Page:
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LIFE DIGEST: Senate nears embryonic stem cell vote; Ill. gov. outflanks legislature; FDA sets ruling on ‘morning-after’ pill

WASHINGTON (BP)–The U.S. Senate is expected to vote soon on a bill to provide federal funds for research that destroys human embryos, and the Southern Baptist Convention’s ethics entity is seeking to curb support for the measure.

It appears the Senate will vote on the controversial legislation before it begins a five-week recess Aug. 1, and it may act this week. The bill is expected to pass.

The Stem Cell Research Enhancement Act, S. 471, which has 40 cosponsors, would change a policy instituted in 2001 by President Bush and permit funds for research that uses embryos left over at in vitro fertilization clinics.

The House of Representatives passed a companion bill, H.R. 810, in a 238-194 vote in May.

The Ethics & Religious Liberty Commission targeted 16 Republican and two Democratic senators in urging them to vote against the measure in a July 13 letter from its president, Richard Land.

In the letter, Land called embryonic stem cell research an “immoral practice.”

“It is fraught with ethical problems,” Land said. “Any good that may come from this avenue of research will be forever morally tainted.”

Accompanying the letter to the senators was a copy of a resolution adopted by messengers to the 2005 Southern Baptist Convention in June. The resolution, which appeared to gain unanimous approval on the floor of the convention, expressed opposition to destructive embryonic research and called on the Senate to defeat legislation supporting funds for such experimentation.

Bush has promised to veto legislation that funds destructive embryo research. Sen. Arlen Specter, R.-Pa., has indicated he may have enough votes to override a veto, but an override attempt appears dead in the House. In approving its bill, the House fell about 50 votes short of the two-thirds majority required for an override.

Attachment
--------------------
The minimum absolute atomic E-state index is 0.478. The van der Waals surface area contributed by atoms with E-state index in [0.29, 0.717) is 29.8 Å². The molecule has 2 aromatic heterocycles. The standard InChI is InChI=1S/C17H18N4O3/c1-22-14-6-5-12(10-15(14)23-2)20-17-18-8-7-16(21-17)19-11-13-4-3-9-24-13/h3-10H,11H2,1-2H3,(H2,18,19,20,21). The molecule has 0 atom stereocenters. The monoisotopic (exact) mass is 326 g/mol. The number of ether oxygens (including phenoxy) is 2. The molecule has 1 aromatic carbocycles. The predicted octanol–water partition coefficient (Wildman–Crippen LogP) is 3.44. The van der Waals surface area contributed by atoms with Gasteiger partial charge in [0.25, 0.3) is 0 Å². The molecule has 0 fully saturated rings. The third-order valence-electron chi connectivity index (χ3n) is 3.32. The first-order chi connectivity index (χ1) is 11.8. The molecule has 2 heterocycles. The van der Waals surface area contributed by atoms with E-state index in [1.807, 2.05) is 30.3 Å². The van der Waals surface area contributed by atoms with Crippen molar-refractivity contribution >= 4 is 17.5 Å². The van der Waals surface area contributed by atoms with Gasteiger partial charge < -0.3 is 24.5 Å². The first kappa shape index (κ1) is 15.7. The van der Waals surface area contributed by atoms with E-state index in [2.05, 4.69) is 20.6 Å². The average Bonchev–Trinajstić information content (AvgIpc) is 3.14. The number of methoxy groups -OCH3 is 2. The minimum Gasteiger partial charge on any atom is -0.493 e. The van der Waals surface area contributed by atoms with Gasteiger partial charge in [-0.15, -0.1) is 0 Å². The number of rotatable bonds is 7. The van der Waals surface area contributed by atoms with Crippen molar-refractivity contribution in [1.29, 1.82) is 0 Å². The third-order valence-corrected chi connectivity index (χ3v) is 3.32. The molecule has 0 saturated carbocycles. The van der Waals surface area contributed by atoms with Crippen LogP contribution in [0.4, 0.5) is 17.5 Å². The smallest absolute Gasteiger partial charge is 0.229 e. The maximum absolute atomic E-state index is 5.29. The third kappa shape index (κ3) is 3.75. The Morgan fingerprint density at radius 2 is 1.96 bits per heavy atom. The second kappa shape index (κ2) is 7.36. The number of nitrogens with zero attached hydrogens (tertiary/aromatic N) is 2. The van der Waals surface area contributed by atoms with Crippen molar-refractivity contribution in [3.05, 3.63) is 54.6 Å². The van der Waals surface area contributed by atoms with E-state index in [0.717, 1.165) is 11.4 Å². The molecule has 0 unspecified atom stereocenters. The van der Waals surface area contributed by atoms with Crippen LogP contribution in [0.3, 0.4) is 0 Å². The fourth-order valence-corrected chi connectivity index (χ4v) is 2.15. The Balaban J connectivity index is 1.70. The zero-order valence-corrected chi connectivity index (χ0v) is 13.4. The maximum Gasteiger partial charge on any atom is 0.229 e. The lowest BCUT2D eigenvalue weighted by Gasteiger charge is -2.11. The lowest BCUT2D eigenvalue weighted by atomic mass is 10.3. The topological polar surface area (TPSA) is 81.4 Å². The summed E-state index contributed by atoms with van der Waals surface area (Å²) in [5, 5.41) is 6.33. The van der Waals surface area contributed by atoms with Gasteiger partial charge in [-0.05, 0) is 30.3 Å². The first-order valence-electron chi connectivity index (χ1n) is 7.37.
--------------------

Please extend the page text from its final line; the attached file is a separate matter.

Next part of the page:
Before its recess, the Senate may vote on as many as four or five other bills regarding stem cells and other bioethics issues. Among these are a comprehensive ban on human cloning; a bill to fund the collection, testing and storage of stem cells from umbilical cord blood; a prohibition on the creation of human-animal hybrids, known as chimeras; and an alternative stem cell research measure.

Bush’s current policy forbids federal funds for stem cell research that causes the destruction of embryos. So far, researchers have not found a way to extract stem cells from embryos without destroying the tiny human beings. Private funding of such research is not prohibited.

The federal government provides funding for stem cell research from non-embryonic sources. The extraction of stem cells from such sources as umbilical cord blood, bone marrow, fat and placentas does not harm the donor.

Stem cells are the body’s master cells that can develop into other cells and tissues, providing hope for the treatment of numerous afflictions. Embryonic stem cell research has failed to produce any successful therapies in human beings and has been plagued by the development of tumors in lab animals. Meanwhile, research on stem cells from non-embryonic sources has produced treatments for at least 58 ailments, according to Do No Harm: The Coalition of Americans for Research Ethics. These include spinal cord injuries, rheumatoid arthritis, lupus, multiple sclerosis and Crohn’s disease.

ORDER, NOT LAW — Illinois Gov. Rod Blagojevich could not convince legislators to underwrite destructive embryonic stem cell research, so he found a way to do so without them.

The Democratic governor issued an executive order July 12 directing the state Department of Health to establish the Illinois Regenerative Medicine Institute and to provide $10 million in grants for research on stem cells, including those extracted from embryos, who are destroyed in the process. Blagojevich acted after the state legislature failed to pass a measure to fund such research.